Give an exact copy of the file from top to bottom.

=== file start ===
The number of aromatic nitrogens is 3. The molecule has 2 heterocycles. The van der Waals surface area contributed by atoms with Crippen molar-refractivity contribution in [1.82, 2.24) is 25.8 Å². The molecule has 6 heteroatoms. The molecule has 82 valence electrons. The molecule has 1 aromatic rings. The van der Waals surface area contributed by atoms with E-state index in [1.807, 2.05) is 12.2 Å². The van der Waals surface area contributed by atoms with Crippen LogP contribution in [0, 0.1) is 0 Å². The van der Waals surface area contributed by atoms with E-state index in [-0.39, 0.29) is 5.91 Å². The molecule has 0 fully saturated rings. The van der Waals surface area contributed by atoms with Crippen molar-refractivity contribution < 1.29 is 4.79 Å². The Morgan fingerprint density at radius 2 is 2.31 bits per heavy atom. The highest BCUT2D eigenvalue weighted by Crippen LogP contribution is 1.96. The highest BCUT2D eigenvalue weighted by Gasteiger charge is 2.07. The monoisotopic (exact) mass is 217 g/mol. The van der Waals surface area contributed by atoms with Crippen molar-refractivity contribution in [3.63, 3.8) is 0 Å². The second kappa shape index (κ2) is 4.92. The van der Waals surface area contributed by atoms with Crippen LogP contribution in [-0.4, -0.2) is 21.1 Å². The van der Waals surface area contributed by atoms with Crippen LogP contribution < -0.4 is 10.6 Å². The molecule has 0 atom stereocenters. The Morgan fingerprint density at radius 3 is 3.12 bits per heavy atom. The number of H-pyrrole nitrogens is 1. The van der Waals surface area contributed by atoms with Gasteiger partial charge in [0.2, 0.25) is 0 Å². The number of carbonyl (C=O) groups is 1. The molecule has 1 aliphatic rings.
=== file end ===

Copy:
The number of aromatic nitrogens is 3. The molecule has 2 heterocycles. The van der Waals surface area contributed by atoms with Crippen molar-refractivity contribution in [1.82, 2.24) is 25.8 Å². The molecule has 6 heteroatoms. The molecule has 82 valence electrons. The molecule has 1 aromatic rings. The van der Waals surface area contributed by atoms with E-state index in [1.807, 2.05) is 12.2 Å². The van der Waals surface area contributed by atoms with Crippen LogP contribution in [0, 0.1) is 0 Å². The van der Waals surface area contributed by atoms with E-state index in [-0.39, 0.29) is 5.91 Å². The molecule has 0 fully saturated rings. The van der Waals surface area contributed by atoms with Crippen molar-refractivity contribution < 1.29 is 4.79 Å². The Morgan fingerprint density at radius 2 is 2.31 bits per heavy atom. The highest BCUT2D eigenvalue weighted by Crippen LogP contribution is 1.96. The highest BCUT2D eigenvalue weighted by Gasteiger charge is 2.07. The monoisotopic (exact) mass is 217 g/mol. The van der Waals surface area contributed by atoms with Crippen molar-refractivity contribution in [3.63, 3.8) is 0 Å². The second kappa shape index (κ2) is 4.92. The van der Waals surface area contributed by atoms with Crippen LogP contribution in [-0.4, -0.2) is 21.1 Å². The van der Waals surface area contributed by atoms with Crippen LogP contribution < -0.4 is 10.6 Å². The molecule has 0 atom stereocenters. The Morgan fingerprint density at radius 3 is 3.12 bits per heavy atom. The number of H-pyrrole nitrogens is 1. The van der Waals surface area contributed by atoms with Gasteiger partial charge in [0.2, 0.25) is 0 Å². The number of carbonyl (C=O) groups is 1. The molecule has 1 aliphatic rings.